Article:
Search for anything travel-related online and you’re bound to come up with a number of lists for results. The top 10 things to do in Bangkok, 10 things not to do in Cape Town, or 14 places to go this summer. While there’s nothing wrong with list format (I’ve written my fair share), it’s the generic overarching variety that can be difficult to glean information from.
You can, however, leverage all of those lists into useful information so that every top 10, worst 7, and best 8 page you come across isn’t wasted digital time.
Use More Lists
You might be thinking that more lists isn’t what you need when you’re already overwhelmed with them. Yet cross-referencing several along the same topic lines can help you gather more information than just skimming to the bottom of one. You can, for example, anchor a few travel plans around items that keep coming up on several “things to do in Denmark” or top 10 things to do-type articles.
In fact it’s repeat items on a number of lists that can help you at least garner the popular results for a specific search you were looking for.
Go To The Source, Contact The Author
It’s not always possible, but the person who wrote the list can be a good way to get behind the numbered headers. You can do so directly when it comes to most travel blogs but even on larger sites (e.g. CNN Travel) many authors are fairly accessible.
Of course, you don’t even need to send an email to anyone. Writers on larger sites claiming expertise on specific destinations tend to write more material than one list about them. Simply Google the destination followed by the specific author; for example, “Jake Sisko New Orleans”, and you might have more meat to add to that skinny list.
Comments sections too, if available, can sometimes have good information to add to an online travel list as well. This tends to work in reverse site-size though, with (relatively) smaller blogs having more useful comments than those of larger websites which can get bogged down with trolls or other irrelevant banter.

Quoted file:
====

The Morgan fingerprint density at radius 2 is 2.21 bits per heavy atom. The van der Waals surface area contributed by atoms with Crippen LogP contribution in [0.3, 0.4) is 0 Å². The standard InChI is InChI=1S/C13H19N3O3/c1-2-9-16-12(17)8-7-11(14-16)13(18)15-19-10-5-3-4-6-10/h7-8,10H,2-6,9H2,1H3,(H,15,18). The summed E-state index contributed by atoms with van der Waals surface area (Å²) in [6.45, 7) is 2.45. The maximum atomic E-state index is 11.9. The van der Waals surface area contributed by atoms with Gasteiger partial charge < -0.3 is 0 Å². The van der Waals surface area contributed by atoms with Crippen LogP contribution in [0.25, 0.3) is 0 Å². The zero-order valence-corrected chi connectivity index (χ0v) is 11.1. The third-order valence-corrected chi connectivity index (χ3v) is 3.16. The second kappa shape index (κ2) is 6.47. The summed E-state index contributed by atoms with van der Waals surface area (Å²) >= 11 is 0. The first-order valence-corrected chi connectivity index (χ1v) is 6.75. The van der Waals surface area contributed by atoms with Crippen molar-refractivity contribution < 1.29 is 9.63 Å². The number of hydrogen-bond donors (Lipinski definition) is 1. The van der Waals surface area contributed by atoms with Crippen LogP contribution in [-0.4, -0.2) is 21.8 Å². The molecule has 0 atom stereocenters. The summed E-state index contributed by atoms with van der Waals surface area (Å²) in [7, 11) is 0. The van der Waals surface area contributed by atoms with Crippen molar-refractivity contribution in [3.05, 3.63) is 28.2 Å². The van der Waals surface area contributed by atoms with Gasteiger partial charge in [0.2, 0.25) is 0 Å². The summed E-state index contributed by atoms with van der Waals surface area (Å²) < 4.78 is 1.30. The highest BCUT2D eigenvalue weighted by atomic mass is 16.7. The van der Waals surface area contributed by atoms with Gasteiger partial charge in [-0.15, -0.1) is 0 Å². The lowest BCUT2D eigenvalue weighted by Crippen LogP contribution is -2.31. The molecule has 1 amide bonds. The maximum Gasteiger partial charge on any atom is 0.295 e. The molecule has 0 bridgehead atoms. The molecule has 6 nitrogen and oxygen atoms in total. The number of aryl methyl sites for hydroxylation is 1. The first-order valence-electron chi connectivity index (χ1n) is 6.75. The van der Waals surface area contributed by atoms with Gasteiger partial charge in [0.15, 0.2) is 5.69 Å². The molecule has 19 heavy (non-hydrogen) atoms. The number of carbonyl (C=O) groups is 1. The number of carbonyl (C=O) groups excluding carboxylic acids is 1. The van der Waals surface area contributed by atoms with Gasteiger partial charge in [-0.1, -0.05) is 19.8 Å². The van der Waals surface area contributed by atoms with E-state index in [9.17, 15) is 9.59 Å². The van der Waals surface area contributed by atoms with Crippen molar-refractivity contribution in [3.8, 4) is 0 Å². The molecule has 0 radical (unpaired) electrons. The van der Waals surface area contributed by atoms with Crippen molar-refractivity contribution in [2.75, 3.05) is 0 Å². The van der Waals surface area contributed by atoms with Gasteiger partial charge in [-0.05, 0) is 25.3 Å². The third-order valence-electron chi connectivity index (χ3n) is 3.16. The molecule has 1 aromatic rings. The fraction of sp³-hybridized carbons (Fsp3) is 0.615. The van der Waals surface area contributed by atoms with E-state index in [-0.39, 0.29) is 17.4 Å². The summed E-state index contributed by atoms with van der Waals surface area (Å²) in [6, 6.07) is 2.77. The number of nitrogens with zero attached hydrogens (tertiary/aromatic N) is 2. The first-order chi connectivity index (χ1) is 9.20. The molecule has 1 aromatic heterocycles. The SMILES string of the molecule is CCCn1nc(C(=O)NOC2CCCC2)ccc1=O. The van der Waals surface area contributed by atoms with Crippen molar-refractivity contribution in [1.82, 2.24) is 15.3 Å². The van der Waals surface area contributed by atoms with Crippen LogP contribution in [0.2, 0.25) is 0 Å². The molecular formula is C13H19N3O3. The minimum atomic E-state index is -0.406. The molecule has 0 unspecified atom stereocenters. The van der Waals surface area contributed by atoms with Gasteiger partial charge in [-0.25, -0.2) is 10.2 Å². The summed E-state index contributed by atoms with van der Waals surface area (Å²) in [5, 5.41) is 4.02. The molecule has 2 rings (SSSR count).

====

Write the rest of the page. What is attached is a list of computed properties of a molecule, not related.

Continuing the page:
Appreciate The Impact Of Short Lists
Lengthy lists often try to encompass everything under the sun. Lists are brief by nature but don’t have to be nothing but all of the numbered places possible to see in Tokyo. A collection of shorter lists can help do the narrowing down for you – rather than a few long lists which leave you more overloaded than when you first started searching. Travel lists that are 50 items long are tough to grapple with – and though sometimes fun to read, usually cumbersome to extract good information from.
Most travel lists, unless they’re counting quantifiable data, are subjective. The key to making the most out of a generic travel list is to turn that subjectivity into your own personal concrete plans or database about a given place or culture.
Avoid the 4 kinds of travel lists that won’t help you very much and mold the generic ones into shape pointy-edged precision tools, working your way from there. You might find plenty of the same 10 things to do in Vancouver but only the hiking appeals to you. Focus on that aspect when you continue your travel search and you’ll find that generic travel list might just be the perfect breadcrumb…leading you to find travel-related information you didn’t even know you were looking for.
[photos by: macwagen (crumpled list), SPazzo (typing), (Tivoli Copenhaen: foXnoMad Photo) TOMOYOSHI (Tokyo at night) dirkstoop (bird following breadcrumbs)]
I rarely find those lists helpful at all. Often it seems like they just couldn’t think of anything to write.
Don’t discount that they’re often popular and read – providing fuel to the list fire 🙂
I agree with the first commenter; I usually find these lists not helpful at all. Most of the time, it’s because they’re geared toward the naive first-time traveler. So when I see one of those lists, I go like “Really”? I get the feeling that I already know what they write, and that the lists they make are so superficial and only geared for Americans and those who have the inherent fear of traveling. I can see how other people might have a use for those lists, but I can’t see how I would benefit from it.
I can see using them as anchors to work plans around and sometimes you might find a gem in them as well. They’re not ideal but if you get caught reading one might as well make it count if possible 🙂
You hit the nail on the head: these types of lists are subjective and not necessarily helpful to you. I like the idea of cross-references lists as well as digging deeper.